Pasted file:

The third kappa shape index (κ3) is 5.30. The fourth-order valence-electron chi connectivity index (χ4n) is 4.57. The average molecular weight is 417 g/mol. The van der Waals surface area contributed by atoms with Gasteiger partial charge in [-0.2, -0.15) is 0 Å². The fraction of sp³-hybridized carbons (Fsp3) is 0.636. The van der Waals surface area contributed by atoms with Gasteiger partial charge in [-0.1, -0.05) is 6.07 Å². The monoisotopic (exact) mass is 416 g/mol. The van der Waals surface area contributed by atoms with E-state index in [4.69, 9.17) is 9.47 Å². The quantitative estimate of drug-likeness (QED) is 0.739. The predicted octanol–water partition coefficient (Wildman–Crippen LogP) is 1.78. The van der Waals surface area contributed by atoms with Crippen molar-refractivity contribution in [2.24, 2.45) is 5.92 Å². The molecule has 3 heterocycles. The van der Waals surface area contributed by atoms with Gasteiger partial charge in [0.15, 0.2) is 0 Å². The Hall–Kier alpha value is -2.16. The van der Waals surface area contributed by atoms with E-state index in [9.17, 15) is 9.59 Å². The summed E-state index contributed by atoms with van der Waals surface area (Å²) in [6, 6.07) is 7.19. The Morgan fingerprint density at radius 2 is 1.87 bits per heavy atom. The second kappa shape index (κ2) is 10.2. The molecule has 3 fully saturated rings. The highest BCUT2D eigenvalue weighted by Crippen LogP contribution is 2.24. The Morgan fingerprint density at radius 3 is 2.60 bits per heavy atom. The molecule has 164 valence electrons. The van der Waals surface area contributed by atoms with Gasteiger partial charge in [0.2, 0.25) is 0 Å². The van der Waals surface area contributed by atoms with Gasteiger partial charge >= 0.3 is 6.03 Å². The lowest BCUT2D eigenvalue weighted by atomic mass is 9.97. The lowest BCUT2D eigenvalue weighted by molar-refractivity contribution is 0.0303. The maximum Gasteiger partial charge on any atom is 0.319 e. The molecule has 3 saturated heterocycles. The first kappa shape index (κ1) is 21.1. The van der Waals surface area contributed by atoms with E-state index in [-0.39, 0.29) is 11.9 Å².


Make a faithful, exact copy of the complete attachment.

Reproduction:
The third kappa shape index (κ3) is 5.30. The fourth-order valence-electron chi connectivity index (χ4n) is 4.57. The average molecular weight is 417 g/mol. The van der Waals surface area contributed by atoms with Gasteiger partial charge in [-0.2, -0.15) is 0 Å². The fraction of sp³-hybridized carbons (Fsp3) is 0.636. The van der Waals surface area contributed by atoms with Gasteiger partial charge in [-0.1, -0.05) is 6.07 Å². The monoisotopic (exact) mass is 416 g/mol. The van der Waals surface area contributed by atoms with E-state index in [4.69, 9.17) is 9.47 Å². The quantitative estimate of drug-likeness (QED) is 0.739. The predicted octanol–water partition coefficient (Wildman–Crippen LogP) is 1.78. The van der Waals surface area contributed by atoms with Crippen molar-refractivity contribution in [2.24, 2.45) is 5.92 Å². The molecule has 3 heterocycles. The van der Waals surface area contributed by atoms with Gasteiger partial charge in [0.15, 0.2) is 0 Å². The Hall–Kier alpha value is -2.16. The van der Waals surface area contributed by atoms with E-state index in [9.17, 15) is 9.59 Å². The summed E-state index contributed by atoms with van der Waals surface area (Å²) in [6, 6.07) is 7.19. The Morgan fingerprint density at radius 2 is 1.87 bits per heavy atom. The second kappa shape index (κ2) is 10.2. The molecule has 3 fully saturated rings. The highest BCUT2D eigenvalue weighted by Crippen LogP contribution is 2.24. The Morgan fingerprint density at radius 3 is 2.60 bits per heavy atom. The molecule has 164 valence electrons. The van der Waals surface area contributed by atoms with Gasteiger partial charge in [0.2, 0.25) is 0 Å². The van der Waals surface area contributed by atoms with Gasteiger partial charge >= 0.3 is 6.03 Å². The lowest BCUT2D eigenvalue weighted by atomic mass is 9.97. The lowest BCUT2D eigenvalue weighted by molar-refractivity contribution is 0.0303. The maximum Gasteiger partial charge on any atom is 0.319 e. The molecule has 3 saturated heterocycles. The first kappa shape index (κ1) is 21.1. The van der Waals surface area contributed by atoms with E-state index in [-0.39, 0.29) is 11.9 Å².